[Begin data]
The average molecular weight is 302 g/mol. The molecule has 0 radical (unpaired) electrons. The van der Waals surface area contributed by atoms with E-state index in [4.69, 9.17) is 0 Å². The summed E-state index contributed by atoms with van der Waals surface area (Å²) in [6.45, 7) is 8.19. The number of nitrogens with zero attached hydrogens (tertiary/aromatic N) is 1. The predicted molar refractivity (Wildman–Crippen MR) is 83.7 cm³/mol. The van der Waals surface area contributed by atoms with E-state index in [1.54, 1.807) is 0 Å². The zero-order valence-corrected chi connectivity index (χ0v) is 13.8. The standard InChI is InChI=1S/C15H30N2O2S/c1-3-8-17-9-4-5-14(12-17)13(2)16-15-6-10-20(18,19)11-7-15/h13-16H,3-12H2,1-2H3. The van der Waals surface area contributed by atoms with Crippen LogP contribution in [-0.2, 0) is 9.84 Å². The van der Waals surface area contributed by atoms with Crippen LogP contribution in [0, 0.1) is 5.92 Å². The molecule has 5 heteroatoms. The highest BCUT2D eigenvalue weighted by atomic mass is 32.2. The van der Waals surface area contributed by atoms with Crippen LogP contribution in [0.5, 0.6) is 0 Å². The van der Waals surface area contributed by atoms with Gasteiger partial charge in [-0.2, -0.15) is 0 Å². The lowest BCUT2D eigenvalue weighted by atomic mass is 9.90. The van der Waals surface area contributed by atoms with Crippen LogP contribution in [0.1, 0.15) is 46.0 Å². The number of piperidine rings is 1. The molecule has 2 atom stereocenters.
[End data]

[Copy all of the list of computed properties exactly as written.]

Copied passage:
The average molecular weight is 302 g/mol. The molecule has 0 radical (unpaired) electrons. The van der Waals surface area contributed by atoms with E-state index in [4.69, 9.17) is 0 Å². The summed E-state index contributed by atoms with van der Waals surface area (Å²) in [6.45, 7) is 8.19. The number of nitrogens with zero attached hydrogens (tertiary/aromatic N) is 1. The predicted molar refractivity (Wildman–Crippen MR) is 83.7 cm³/mol. The van der Waals surface area contributed by atoms with E-state index in [1.54, 1.807) is 0 Å². The zero-order valence-corrected chi connectivity index (χ0v) is 13.8. The standard InChI is InChI=1S/C15H30N2O2S/c1-3-8-17-9-4-5-14(12-17)13(2)16-15-6-10-20(18,19)11-7-15/h13-16H,3-12H2,1-2H3. The van der Waals surface area contributed by atoms with Crippen LogP contribution in [-0.2, 0) is 9.84 Å². The van der Waals surface area contributed by atoms with Crippen LogP contribution in [0, 0.1) is 5.92 Å². The molecule has 5 heteroatoms. The highest BCUT2D eigenvalue weighted by atomic mass is 32.2. The van der Waals surface area contributed by atoms with Crippen LogP contribution in [0.5, 0.6) is 0 Å². The van der Waals surface area contributed by atoms with Gasteiger partial charge in [-0.2, -0.15) is 0 Å². The lowest BCUT2D eigenvalue weighted by atomic mass is 9.90. The van der Waals surface area contributed by atoms with Crippen LogP contribution in [0.1, 0.15) is 46.0 Å². The number of piperidine rings is 1. The molecule has 2 atom stereocenters.